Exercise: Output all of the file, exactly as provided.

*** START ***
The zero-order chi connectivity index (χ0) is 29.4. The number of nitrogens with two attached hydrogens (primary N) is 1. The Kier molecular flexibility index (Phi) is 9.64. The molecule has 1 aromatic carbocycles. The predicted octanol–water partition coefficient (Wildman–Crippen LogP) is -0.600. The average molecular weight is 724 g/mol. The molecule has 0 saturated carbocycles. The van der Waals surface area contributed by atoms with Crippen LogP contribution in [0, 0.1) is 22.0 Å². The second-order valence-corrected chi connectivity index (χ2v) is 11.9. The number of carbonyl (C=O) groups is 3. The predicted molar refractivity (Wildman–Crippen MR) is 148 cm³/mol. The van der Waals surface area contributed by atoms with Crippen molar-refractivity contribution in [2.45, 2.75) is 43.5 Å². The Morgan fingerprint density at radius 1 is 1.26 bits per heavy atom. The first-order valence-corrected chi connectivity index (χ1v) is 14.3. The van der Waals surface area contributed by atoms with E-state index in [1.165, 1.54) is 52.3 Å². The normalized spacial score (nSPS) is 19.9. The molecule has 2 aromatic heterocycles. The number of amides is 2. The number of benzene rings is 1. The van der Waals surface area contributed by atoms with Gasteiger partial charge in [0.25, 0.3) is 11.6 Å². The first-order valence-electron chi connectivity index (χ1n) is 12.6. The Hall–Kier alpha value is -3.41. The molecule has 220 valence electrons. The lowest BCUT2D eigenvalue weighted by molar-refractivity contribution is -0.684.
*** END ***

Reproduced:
The zero-order chi connectivity index (χ0) is 29.4. The number of nitrogens with two attached hydrogens (primary N) is 1. The Kier molecular flexibility index (Phi) is 9.64. The molecule has 1 aromatic carbocycles. The predicted octanol–water partition coefficient (Wildman–Crippen LogP) is -0.600. The average molecular weight is 724 g/mol. The molecule has 0 saturated carbocycles. The van der Waals surface area contributed by atoms with Crippen LogP contribution in [0, 0.1) is 22.0 Å². The second-order valence-corrected chi connectivity index (χ2v) is 11.9. The number of carbonyl (C=O) groups is 3. The predicted molar refractivity (Wildman–Crippen MR) is 148 cm³/mol. The van der Waals surface area contributed by atoms with Crippen molar-refractivity contribution in [2.45, 2.75) is 43.5 Å². The Morgan fingerprint density at radius 1 is 1.26 bits per heavy atom. The first-order valence-corrected chi connectivity index (χ1v) is 14.3. The van der Waals surface area contributed by atoms with E-state index in [1.165, 1.54) is 52.3 Å². The normalized spacial score (nSPS) is 19.9. The molecule has 2 aromatic heterocycles. The number of amides is 2. The number of benzene rings is 1. The van der Waals surface area contributed by atoms with Gasteiger partial charge in [0.25, 0.3) is 11.6 Å². The first-order valence-electron chi connectivity index (χ1n) is 12.6. The Hall–Kier alpha value is -3.41. The molecule has 220 valence electrons. The lowest BCUT2D eigenvalue weighted by molar-refractivity contribution is -0.684.